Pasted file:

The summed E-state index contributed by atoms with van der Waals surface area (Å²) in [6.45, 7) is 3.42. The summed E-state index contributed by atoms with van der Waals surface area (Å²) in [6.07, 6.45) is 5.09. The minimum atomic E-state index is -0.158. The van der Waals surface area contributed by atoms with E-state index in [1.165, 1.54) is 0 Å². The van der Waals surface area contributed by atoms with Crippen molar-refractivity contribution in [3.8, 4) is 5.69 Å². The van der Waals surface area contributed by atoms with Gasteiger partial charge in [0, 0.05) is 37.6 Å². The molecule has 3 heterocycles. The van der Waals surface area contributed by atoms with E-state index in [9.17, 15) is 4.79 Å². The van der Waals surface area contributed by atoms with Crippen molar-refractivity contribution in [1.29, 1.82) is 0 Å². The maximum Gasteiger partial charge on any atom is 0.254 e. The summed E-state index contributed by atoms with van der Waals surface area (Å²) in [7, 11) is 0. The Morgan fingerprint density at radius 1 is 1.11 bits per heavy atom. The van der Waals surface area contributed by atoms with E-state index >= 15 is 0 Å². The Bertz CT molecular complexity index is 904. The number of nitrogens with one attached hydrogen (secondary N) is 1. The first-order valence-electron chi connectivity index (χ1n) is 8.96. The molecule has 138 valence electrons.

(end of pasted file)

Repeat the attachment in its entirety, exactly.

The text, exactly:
The summed E-state index contributed by atoms with van der Waals surface area (Å²) in [6.45, 7) is 3.42. The summed E-state index contributed by atoms with van der Waals surface area (Å²) in [6.07, 6.45) is 5.09. The minimum atomic E-state index is -0.158. The van der Waals surface area contributed by atoms with E-state index in [1.165, 1.54) is 0 Å². The van der Waals surface area contributed by atoms with Crippen molar-refractivity contribution in [3.8, 4) is 5.69 Å². The van der Waals surface area contributed by atoms with Gasteiger partial charge in [0, 0.05) is 37.6 Å². The molecule has 3 heterocycles. The van der Waals surface area contributed by atoms with E-state index in [9.17, 15) is 4.79 Å². The van der Waals surface area contributed by atoms with Crippen molar-refractivity contribution in [1.29, 1.82) is 0 Å². The maximum Gasteiger partial charge on any atom is 0.254 e. The summed E-state index contributed by atoms with van der Waals surface area (Å²) in [7, 11) is 0. The Morgan fingerprint density at radius 1 is 1.11 bits per heavy atom. The van der Waals surface area contributed by atoms with E-state index >= 15 is 0 Å². The Bertz CT molecular complexity index is 904. The number of nitrogens with one attached hydrogen (secondary N) is 1. The first-order valence-electron chi connectivity index (χ1n) is 8.96. The molecule has 138 valence electrons.